By Dr Kay Rollison
Amidst the lovefest for independent political candidates, someone has to say it. Electing Independents in parliament is not the answer to our problems.
Scenario 1. Independents split the moderate vote, and the LNP is returned to government with a majority. Any Independents that are elected can propose all the legislation they like, but an LNP – especially one emboldened by another electoral victory – can take no notice of them. Just like now.
Scenario 2. Labor wins an absolute majority, as most independent candidates are running in safe LNP seats. Maybe some are elected. Hopefully a Labor government would consult with them where they have similar policies, but they are under no obligation to do so. And since Independents are likely to be moderate liberals, given the electorates that could potentially elect them, there are likely to be big differences, particularly on economic matters like taxation. Electing moderate liberals may force the LNP to rethink its ultra-right-wing position, which would be a good thing, but doesn’t solve our immediate problems, like growing economic inequality.
Scenario 3. Neither major party wins a majority. This is the only scenario in which independent members will have influence. They will hold the balance of power. This is presumably what their supporters want.
So, what next? A government is formed by the party that can command a majority of votes in the House of Assembly. Independents have to support one or other of the major parties to form a government. They have to choose, and we as voters have the right to know which way they will go. Not that they’ll tell us, of course.
At a minimum, enough independents have to agree to support a government to pass supply, which keeps the wheels of government turning. They would presumably make their choice on the basis of which major party offered them the best legislative deal. (This assumes that the independents are honourable, and not beholden to outside interests. Ok, let’s make that assumption).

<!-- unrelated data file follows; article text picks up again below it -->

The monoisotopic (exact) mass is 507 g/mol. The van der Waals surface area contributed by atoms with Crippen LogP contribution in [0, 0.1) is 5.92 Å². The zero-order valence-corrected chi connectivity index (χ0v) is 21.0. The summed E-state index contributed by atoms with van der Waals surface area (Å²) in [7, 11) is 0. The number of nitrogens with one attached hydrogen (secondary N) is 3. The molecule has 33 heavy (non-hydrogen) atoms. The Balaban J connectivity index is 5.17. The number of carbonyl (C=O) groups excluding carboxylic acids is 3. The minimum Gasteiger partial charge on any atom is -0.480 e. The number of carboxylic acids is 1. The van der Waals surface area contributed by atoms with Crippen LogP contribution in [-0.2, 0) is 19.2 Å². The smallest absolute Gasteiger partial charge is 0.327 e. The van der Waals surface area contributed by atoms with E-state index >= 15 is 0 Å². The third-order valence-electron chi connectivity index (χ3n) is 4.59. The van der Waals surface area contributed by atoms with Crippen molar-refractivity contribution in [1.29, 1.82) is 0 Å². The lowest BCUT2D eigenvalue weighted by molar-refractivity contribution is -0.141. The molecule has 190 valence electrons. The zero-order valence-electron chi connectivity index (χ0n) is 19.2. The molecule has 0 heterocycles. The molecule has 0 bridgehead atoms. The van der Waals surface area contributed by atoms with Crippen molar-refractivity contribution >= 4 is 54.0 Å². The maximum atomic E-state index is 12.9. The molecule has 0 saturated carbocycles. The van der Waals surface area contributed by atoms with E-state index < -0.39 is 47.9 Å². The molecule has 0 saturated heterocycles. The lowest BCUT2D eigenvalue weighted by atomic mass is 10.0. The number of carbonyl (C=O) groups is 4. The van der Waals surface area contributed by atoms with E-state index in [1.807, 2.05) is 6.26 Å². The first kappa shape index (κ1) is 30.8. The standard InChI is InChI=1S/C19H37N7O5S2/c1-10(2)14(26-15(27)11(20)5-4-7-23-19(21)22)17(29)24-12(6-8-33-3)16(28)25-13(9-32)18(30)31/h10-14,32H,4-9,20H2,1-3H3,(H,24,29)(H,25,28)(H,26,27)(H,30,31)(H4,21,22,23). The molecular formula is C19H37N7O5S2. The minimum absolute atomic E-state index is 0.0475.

But it’s not so easy to assume ‘they’ have common interests. Certainly, the prominent ones are espousing action on climate change, though not, as far as I know, with specific, detailed and costed policies. This would in any rational universe lead them to support Labor, but who knows? On just about any other matter, they may have a range of views. Will they cross the floor if they don’t like particular policies? Will they force a vote of no confidence, and bring down the government? If Labor introduces, say, free childcare, are they going to support it? Or are some of them going to argue it’s economically irresponsible? How about changes to industrial legislation? Or taxation? If the government – Labor or Liberal – has to negotiate on each and every piece of legislation with each and every independent, sound government will become impossible.
Governments need to be able to plan a whole programme. They need to be able to pass controversial legislation if it is something they are committed to. Where will the independents holding the balance of power stand?
It’s absolutely no use saying, as someone has to me recently, that we want policies, not political parties. It is political parties that pass policies through the parliament. This is not going to change in the immediate future. The alternative is political chaos, at a time when we desperately need leadership to tackle the problems we face.